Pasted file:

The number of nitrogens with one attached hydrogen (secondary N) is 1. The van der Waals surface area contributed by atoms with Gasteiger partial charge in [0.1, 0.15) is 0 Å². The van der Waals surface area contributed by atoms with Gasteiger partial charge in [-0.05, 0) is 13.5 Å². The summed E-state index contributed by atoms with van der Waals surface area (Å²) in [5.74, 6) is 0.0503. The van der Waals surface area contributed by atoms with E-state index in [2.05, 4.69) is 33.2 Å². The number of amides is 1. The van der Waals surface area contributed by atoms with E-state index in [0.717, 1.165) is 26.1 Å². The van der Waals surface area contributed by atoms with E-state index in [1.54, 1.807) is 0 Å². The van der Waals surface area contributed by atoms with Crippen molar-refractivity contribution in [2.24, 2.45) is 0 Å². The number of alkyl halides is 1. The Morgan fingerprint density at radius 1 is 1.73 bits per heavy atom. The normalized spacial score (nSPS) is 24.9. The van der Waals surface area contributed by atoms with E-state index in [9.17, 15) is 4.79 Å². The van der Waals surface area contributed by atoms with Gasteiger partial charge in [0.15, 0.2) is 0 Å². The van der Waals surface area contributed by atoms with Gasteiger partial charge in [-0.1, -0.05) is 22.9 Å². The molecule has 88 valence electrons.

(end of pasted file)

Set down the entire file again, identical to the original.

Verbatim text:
The number of nitrogens with one attached hydrogen (secondary N) is 1. The van der Waals surface area contributed by atoms with Gasteiger partial charge in [0.1, 0.15) is 0 Å². The van der Waals surface area contributed by atoms with Gasteiger partial charge in [-0.05, 0) is 13.5 Å². The summed E-state index contributed by atoms with van der Waals surface area (Å²) in [5.74, 6) is 0.0503. The van der Waals surface area contributed by atoms with E-state index in [2.05, 4.69) is 33.2 Å². The number of amides is 1. The van der Waals surface area contributed by atoms with E-state index in [0.717, 1.165) is 26.1 Å². The van der Waals surface area contributed by atoms with E-state index in [1.54, 1.807) is 0 Å². The van der Waals surface area contributed by atoms with Crippen molar-refractivity contribution in [2.24, 2.45) is 0 Å². The number of alkyl halides is 1. The Morgan fingerprint density at radius 1 is 1.73 bits per heavy atom. The normalized spacial score (nSPS) is 24.9. The van der Waals surface area contributed by atoms with E-state index in [9.17, 15) is 4.79 Å². The van der Waals surface area contributed by atoms with Gasteiger partial charge in [0.15, 0.2) is 0 Å². The van der Waals surface area contributed by atoms with Gasteiger partial charge in [-0.1, -0.05) is 22.9 Å². The molecule has 88 valence electrons.